nl-spicer

The New London-Spicer School District in west-central Minnesota, is considering the implementation of a gender-inclusive policy. The Grand Forks Herald spoke with leaders at the school who say the policy is important to increasing safety for LGBTQ students:

Superintendent Paul Carlson said it’s important to take time to listen to community concerns, take feedback and “educate the community” about transgender students.
He said a second reading would not happen for at least another month.
But he said given the high rate of suicide among students struggling with gender issues, schools must take action.
“To say we shouldn’t have a policy like this is really not an option,” Carlson said. “Some people would feel that, but it’s really not an option.”

“We’ll continue to do what’s right for all of our students,” Carlson said. “We’ve been doing a good job of that.”
Carlson said it’s important to be “respectful” and that NLS staff sends the message every day to students “to be kind to each other.”

The district has already conducted staff trainings with the Minnesota Department of Education, OutFront Minnesota, and Transforming Families. The groups met in New London-Spicer in mid-February to help staff understand the needs of transgender and gender nonconforming students.

A draft policy has been created. That policy reads, in part:

VI. Sports and Physical Education
Transgender and gender nonconforming students are to be provided the same opportunities to participate in physical education as are all other students. Generally, students should be permitted to participate in physical education and sports in accordance with the student’s gender identity that is consistently asserted at school. Participation in competitive athletic activities and contact sports will be determined on a case-by-case basis.

VII. Restroom and Locker Room Accessibility
The school district aims to support transgender and gender nonconforming students while also ensuring the safety and comfort of all students. The use of restrooms and locker rooms by transgender and gender nonconforming students requires schools to consider numerous factors, including, but not limited to: the student’s preference; protecting student privacy; maximizing social integration of the student; minimizing stigmatization of the student; ensuring equal opportunity to participate; the student’s age; and protecting the safety of the students involved.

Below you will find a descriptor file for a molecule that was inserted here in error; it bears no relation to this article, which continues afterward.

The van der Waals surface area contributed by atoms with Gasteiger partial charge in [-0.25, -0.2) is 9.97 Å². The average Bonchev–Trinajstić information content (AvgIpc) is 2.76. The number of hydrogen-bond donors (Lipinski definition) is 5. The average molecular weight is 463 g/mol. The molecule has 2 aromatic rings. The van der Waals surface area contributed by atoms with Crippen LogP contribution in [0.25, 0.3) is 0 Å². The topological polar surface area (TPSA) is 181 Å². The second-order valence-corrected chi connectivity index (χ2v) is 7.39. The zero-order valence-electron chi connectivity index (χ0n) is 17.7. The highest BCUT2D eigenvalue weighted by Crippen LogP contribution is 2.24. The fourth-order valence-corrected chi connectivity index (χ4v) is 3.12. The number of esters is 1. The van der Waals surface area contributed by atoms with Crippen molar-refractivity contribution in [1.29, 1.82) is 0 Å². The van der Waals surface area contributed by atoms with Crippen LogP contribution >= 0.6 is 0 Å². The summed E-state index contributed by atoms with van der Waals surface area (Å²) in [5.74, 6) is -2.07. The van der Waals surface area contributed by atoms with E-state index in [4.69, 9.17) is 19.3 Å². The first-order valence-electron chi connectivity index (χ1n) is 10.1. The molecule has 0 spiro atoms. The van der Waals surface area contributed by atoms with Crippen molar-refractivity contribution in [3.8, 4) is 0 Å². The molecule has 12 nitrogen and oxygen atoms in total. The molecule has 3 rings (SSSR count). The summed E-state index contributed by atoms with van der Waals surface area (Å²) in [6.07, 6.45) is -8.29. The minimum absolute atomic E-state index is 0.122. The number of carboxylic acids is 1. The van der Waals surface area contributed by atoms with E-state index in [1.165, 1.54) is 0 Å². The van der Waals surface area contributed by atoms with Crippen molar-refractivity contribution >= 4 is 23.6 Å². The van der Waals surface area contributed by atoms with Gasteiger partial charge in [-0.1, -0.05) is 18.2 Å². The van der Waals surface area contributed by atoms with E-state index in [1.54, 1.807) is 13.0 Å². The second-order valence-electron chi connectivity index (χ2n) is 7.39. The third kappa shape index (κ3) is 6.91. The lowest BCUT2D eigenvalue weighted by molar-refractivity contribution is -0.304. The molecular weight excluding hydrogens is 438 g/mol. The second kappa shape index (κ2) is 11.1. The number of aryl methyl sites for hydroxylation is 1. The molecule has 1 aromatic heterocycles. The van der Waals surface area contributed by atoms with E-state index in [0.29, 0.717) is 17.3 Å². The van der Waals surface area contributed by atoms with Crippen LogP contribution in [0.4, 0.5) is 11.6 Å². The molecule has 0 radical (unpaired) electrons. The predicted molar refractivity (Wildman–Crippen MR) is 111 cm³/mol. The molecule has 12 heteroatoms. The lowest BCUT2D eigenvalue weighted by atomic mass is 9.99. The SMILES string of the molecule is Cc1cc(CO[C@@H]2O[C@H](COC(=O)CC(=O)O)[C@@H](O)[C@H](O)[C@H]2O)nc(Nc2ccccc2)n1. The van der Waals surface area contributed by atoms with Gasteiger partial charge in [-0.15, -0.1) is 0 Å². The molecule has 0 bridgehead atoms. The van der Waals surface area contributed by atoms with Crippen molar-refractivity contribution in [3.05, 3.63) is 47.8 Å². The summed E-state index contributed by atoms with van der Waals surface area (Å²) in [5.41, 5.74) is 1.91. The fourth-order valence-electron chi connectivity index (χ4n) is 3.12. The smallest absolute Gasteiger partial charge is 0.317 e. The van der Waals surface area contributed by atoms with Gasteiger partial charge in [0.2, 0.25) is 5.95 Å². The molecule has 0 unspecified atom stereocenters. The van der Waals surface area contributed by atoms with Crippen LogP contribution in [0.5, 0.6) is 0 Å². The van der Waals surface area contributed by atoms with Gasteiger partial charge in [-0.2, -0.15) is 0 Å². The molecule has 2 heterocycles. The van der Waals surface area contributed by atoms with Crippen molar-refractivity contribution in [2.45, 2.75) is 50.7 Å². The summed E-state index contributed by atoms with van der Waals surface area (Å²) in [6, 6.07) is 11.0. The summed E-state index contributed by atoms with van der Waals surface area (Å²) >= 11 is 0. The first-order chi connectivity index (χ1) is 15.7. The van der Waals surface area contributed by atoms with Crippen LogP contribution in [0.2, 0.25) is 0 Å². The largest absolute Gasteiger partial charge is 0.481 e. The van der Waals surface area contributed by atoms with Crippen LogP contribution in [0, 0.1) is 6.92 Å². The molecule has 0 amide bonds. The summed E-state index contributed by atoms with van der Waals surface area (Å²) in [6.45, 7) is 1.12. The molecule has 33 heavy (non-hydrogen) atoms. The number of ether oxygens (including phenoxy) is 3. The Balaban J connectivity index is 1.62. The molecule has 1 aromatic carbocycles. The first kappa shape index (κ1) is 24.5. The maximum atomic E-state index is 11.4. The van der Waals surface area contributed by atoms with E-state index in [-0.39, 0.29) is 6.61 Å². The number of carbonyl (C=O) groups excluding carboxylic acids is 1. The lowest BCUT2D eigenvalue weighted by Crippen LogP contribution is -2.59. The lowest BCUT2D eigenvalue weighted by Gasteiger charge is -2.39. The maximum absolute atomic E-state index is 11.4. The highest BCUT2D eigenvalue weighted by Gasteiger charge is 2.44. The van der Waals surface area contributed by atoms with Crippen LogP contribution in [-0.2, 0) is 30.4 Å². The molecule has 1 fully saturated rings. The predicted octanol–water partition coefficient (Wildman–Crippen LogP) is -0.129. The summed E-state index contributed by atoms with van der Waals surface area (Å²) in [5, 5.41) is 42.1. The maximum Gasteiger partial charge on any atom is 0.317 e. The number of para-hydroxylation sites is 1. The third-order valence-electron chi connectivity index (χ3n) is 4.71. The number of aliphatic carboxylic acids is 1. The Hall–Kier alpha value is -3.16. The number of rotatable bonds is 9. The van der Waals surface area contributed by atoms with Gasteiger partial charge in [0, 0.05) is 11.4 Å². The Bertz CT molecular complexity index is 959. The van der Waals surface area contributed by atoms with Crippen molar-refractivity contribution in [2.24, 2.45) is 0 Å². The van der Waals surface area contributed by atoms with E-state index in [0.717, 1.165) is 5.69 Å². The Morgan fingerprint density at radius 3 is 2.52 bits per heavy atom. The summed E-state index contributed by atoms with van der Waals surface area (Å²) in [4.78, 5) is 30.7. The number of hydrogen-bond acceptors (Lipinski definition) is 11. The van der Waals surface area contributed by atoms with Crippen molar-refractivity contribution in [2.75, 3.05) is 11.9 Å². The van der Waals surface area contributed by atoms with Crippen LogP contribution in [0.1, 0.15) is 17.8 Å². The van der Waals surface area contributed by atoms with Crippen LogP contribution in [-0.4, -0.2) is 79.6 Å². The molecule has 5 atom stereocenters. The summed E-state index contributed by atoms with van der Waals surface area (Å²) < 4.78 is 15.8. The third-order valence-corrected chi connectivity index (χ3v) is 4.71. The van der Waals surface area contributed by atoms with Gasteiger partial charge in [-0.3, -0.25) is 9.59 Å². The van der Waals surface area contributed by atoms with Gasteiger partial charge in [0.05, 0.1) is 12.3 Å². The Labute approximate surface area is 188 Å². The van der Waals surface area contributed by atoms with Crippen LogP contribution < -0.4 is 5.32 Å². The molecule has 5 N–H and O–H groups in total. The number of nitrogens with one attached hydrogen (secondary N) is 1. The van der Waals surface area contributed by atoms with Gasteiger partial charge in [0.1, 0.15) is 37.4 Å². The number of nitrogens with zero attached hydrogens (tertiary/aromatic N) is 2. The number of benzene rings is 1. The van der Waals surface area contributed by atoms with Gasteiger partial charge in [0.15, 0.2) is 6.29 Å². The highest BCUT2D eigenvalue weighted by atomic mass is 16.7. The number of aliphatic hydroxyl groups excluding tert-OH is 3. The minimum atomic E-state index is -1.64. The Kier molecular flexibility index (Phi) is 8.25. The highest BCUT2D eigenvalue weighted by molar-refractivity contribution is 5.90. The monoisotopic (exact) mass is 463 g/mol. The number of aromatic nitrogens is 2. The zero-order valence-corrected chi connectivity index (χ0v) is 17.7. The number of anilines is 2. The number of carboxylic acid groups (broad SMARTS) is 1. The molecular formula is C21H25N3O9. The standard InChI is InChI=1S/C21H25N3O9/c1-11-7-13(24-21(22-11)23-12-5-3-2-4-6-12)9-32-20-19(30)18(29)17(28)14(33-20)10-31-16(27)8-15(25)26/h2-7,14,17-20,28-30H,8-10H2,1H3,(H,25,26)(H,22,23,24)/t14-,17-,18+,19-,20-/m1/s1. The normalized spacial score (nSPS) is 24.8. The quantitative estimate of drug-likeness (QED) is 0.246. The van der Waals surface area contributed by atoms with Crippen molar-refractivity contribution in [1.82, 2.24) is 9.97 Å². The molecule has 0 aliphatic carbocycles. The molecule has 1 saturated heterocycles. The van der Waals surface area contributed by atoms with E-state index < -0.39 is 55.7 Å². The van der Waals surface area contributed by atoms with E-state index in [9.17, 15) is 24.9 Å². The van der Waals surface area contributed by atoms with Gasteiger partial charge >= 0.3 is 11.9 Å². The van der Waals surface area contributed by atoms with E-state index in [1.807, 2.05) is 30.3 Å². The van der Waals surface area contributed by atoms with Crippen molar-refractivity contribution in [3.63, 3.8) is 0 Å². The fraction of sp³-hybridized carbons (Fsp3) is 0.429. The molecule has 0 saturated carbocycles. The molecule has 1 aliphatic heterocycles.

A student who expresses a need or desire for increased privacy should be provided with reasonable alternative arrangements. Reasonable alternative arrangements may include the use of a private area, or a separate changing schedule, or use of a single stall restroom. Any alternative arrangement should be provided in a way that protects the student’s ability to keep his or her status confidential.
A student should not be required to use a locker room or restroom that conflicts with the student’s gender identity.

VIII. Gender Segregation in Other Areas
As a general rule, in any other circumstances where students are separated by gender in school activities (i.e. overnight field trips), students should be permitted to participate in accordance with their gender identity consistently asserted at school. Activities that may involve the need for accommodations to address student privacy concerns will be addressed on a case-by-case basis considering the factors set forth above.

The Minnesota Child Protection League, an anti-LGBTQ group that opposes policies aimed at supporting transgender students, posted a statement on Facebook against the proposed policy:

Here’s what’s happening near Willmar MN. It’s coming next to your school district. One point this writer missed is that the school district proposes to write into policy that sex is “assigned” at birth. This is a radical undermining of biological fact. Sex is not assigned. It is recognized by biology. What utter and shocking fantasy are we willing to teach our children! Speak up, dear friends.

Here’s the full draft policy:

Download (PDF, 629KB)

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Andy Birkey
Andy Birkey has written for a number of Minnesota and national publications. He founded Eleventh Avenue South which ran from 2002-2011, wrote for the Minnesota Independent from 2006-2011, the American Independent from 2010-2013. His writing has appeared in The Advocate, The Star Tribune, The Huffington Post, Salon, Cagle News Service, Twin Cities Daily Planet, TheUptake, Vita.mn and much more. His writing on LGBT issues, the religious right and social justice has won awards including Best Beat Reporting by the Online News Association, Best Series by the Minnesota chapter of the Society of Professional Journalists, and an honorable mention by the Sex-Positive Journalism awards.

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